Hong Kong police were able to solve only a third of reported crimes last year, the lowest rate since 2001, while the number of offences surged for the first time in 13 years, reflecting the toll taken on law enforcement by months of anti-government protests and social unrest.
The worrying figures were unveiled in the government’s annual budget report on Wednesday, as the Post learned police planned to resume foot patrols to battle a recent surge in robberies when thousands of officers assigned to special protest squads return to their regular duties in March.
Police handled 59,225 reports of crime in 2019, solving 21,965. The overall detection rate was 37 per cent, down from 46.5 per cent in 2018.
Both the rate and the total number of crimes solved were the lowest since 2001, and it also marked the first overall rise in crime since 2006, when there were 81,125 reports.
While the budget document did not provide a breakdown of the kinds of crime reported, the Post learned there were surges in offences such as robbery, burglary, theft from vehicles, criminal damage and arson.
Police recorded a fourfold surge in the number of robberies, from 44 cases in the first six months of 2019 to about 160 in the second half of the year. Standing at more than 200, the annual total was up by about 40 per cent from 147 reports in 2018.
Force insiders said the drop in the detection rate was expected because of the number of officers diverted to protest duty.
“We don’t have enough manpower to conduct stop-and-search on the streets, investigate quick-cash crimes, and carry out raids against drug dens, gambling establishments and brothels,” one police source said.
He said Hong Kong, Macau and Guangdong police had also suspended their joint, annual crackdown on serious, triad-related crime.
The number of raids conducted by police and the number of offenders arrested by uniformed officers were both down year on year, by 41 per cent and 24 per cent respectively.
About a fifth of the force’s 30,000 officers were assigned to anti-riot squads to tackle the unrest sparked by opposition to the government’s now-withdrawn extradition bill.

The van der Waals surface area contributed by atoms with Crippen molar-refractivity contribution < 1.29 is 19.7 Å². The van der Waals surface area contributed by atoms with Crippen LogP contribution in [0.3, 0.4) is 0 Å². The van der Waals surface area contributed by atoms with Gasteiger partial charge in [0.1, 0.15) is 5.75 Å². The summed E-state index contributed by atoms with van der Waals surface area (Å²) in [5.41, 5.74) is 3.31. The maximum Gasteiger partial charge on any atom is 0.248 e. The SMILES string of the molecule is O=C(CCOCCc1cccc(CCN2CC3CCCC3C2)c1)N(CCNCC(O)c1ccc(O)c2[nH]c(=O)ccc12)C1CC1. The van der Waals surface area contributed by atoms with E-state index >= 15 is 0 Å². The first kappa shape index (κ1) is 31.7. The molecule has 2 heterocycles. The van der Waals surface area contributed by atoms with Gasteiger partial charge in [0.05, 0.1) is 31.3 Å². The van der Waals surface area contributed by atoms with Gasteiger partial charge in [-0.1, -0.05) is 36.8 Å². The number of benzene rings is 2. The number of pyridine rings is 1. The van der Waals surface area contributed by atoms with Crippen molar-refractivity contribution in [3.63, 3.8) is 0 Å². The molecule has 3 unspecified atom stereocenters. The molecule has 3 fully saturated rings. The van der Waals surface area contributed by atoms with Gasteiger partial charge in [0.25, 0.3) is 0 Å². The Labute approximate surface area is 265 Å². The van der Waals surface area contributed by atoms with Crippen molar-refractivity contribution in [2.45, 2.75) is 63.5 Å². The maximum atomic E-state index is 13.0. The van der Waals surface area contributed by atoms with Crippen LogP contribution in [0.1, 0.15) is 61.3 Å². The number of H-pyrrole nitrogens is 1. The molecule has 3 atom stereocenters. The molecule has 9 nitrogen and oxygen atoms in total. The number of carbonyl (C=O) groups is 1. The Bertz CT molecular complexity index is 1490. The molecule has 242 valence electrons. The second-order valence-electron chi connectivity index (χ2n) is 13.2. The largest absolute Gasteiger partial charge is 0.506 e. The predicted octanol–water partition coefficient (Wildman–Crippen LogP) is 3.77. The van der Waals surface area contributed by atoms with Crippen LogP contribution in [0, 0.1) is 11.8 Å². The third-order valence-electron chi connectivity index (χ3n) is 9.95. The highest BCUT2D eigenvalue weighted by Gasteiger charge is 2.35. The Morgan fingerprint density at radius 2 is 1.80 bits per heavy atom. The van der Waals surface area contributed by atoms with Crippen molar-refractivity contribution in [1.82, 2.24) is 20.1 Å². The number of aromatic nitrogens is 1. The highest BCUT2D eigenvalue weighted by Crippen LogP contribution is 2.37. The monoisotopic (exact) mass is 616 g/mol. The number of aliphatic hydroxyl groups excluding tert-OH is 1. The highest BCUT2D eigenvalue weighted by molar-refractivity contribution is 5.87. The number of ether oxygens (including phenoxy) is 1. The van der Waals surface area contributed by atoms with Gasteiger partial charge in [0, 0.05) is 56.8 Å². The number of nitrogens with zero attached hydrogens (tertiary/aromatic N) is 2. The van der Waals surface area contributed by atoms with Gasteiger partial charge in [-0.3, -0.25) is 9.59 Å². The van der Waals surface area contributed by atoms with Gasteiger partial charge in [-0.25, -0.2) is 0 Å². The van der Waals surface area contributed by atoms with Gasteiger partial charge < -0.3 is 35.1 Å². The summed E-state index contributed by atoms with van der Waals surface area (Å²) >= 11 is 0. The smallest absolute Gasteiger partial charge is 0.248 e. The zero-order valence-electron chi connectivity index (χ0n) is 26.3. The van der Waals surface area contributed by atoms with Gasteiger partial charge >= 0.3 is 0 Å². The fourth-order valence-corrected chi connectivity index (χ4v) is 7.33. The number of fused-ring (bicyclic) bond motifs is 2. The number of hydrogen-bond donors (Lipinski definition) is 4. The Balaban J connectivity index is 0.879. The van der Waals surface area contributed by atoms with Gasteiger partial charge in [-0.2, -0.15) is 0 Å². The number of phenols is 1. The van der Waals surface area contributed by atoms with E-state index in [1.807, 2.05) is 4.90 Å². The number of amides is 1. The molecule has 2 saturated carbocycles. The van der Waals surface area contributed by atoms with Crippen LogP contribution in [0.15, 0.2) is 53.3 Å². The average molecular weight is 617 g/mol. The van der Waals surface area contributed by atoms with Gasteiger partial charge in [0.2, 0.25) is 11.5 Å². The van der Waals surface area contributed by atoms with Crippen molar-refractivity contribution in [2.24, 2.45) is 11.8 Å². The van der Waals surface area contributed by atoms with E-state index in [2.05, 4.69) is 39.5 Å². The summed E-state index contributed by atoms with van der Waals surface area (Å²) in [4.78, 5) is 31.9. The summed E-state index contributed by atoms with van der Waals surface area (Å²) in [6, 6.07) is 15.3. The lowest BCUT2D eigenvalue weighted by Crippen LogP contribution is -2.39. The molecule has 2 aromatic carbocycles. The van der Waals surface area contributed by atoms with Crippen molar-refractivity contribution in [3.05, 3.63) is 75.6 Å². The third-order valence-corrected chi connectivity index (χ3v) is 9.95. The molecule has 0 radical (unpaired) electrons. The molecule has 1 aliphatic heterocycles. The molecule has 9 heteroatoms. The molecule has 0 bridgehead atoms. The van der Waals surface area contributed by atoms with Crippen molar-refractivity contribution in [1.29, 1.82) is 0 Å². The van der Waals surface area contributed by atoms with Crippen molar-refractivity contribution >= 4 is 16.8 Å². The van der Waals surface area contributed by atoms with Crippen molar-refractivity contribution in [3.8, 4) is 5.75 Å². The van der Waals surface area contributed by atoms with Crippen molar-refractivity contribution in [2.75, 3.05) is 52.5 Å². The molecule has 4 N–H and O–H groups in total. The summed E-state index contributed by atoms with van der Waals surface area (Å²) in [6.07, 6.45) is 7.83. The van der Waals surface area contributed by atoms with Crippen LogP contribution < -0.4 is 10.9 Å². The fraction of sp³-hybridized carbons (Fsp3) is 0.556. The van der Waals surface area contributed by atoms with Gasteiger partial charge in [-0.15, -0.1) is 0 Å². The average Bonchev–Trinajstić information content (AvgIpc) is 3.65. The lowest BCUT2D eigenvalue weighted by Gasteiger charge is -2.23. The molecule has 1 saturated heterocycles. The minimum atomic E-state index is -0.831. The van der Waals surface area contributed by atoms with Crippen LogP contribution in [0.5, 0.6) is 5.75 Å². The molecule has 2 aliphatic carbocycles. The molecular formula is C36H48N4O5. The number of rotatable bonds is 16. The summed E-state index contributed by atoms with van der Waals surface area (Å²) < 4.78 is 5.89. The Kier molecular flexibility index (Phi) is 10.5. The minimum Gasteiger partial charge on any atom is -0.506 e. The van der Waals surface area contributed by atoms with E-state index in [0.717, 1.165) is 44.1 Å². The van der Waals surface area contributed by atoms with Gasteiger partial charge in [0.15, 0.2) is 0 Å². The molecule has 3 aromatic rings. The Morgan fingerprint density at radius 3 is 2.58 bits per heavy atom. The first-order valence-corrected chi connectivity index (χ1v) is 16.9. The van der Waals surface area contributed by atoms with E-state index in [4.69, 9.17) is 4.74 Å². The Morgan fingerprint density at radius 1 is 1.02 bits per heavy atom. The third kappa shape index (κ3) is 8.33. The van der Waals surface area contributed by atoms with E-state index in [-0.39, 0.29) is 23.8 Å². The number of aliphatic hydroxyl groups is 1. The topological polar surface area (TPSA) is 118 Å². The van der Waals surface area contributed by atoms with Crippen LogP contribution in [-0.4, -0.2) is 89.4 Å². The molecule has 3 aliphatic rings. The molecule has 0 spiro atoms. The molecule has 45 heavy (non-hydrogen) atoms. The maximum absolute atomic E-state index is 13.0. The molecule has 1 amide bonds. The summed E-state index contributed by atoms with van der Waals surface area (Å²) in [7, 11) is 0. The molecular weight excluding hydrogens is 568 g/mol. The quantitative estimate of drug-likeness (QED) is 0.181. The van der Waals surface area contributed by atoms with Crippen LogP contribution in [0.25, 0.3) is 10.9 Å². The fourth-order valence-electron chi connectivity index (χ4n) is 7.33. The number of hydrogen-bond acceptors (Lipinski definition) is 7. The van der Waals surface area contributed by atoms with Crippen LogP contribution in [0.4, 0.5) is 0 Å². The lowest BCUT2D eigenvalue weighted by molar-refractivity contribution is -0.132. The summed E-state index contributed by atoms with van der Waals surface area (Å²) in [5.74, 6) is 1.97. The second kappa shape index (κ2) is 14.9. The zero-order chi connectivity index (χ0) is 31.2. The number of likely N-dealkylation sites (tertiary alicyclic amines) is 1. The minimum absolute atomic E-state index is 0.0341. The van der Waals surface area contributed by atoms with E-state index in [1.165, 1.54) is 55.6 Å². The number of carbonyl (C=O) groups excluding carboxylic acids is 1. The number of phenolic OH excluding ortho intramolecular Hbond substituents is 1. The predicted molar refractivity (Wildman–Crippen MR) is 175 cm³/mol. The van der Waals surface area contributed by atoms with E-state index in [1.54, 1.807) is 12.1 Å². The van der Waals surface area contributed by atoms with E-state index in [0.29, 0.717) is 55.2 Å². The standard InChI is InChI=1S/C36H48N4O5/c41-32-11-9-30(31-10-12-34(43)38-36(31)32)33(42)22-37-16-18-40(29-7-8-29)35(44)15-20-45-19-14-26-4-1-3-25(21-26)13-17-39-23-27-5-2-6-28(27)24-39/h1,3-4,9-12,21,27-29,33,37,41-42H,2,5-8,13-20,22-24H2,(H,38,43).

Police stopped foot patrols in August to protect officers from attacks by radical protesters.
But from March, sources said, two-thirds of the 6,000 officers redeployed to tackle the protests would be withdrawn from their respective anti-riot squads in two phases on March 1 and 8.
One source said the remaining 2,000 officers, including personnel seconded to the Police Tactical Unit and the Special Tactical Squad, also known as Raptors, would remain with them in case of future flare-ups.
He said the assignments were ending because the scale of the protests had shrunk and this would allow more officers to return to regular policing.
Once the 4,000 officers returned to their original postings, he said, the force would have sufficient manpower to resume walking the beat.
“We will step up enforcement action against crimes such as robbery and burglary once we get manpower back,” a senior officer said, noting the sharp rise in the number of crimes in recent months.
The force will revert to the usual three shifts a day, ending a regime of two 12-hour shifts a day brought in when resources were tied up with the protests.
But the return to normality will be limited – another source said security measures such as the installation of water-filled barriers at government headquarters in Admiralty, police headquarters in Wan Chai, and various police stations across the city would remain in place.
And even if foot patrols resumed, the source said, officers would undertake them in pairs or groups to ensure their safety.
“With foot patrols, police can respond quicker in case of any emergency and cover areas that vehicles cannot access,” he said. “The presence of uniformed officers on the streets has a deterrent effect.”
Commissioner of Police Chris Tang Ping-keung, who took up the job in November, is expected to hold a press briefing on March 3 to review the overall law-and-order situation.
Police and customs officers seized 2.58 tonnes of illegal drugs in 2019, up 85 per cent from 1.39 tonnes in 2018.
Seizures of cocaine rose by about 145 per cent to 1.3 tonnes, while those of crystal meth and ketamine were up 170 per cent to 798kg. There was a 26 per cent rise in seizures of heroin, with 62kg of the drug netted in 2019.
“It is possible international drug dealers thought local authorities were busy dealing with the social unrest and deployed fewer officers to carry out inspections and investigation, so they shipped illegal drugs into the city,” a law enforcement source said.
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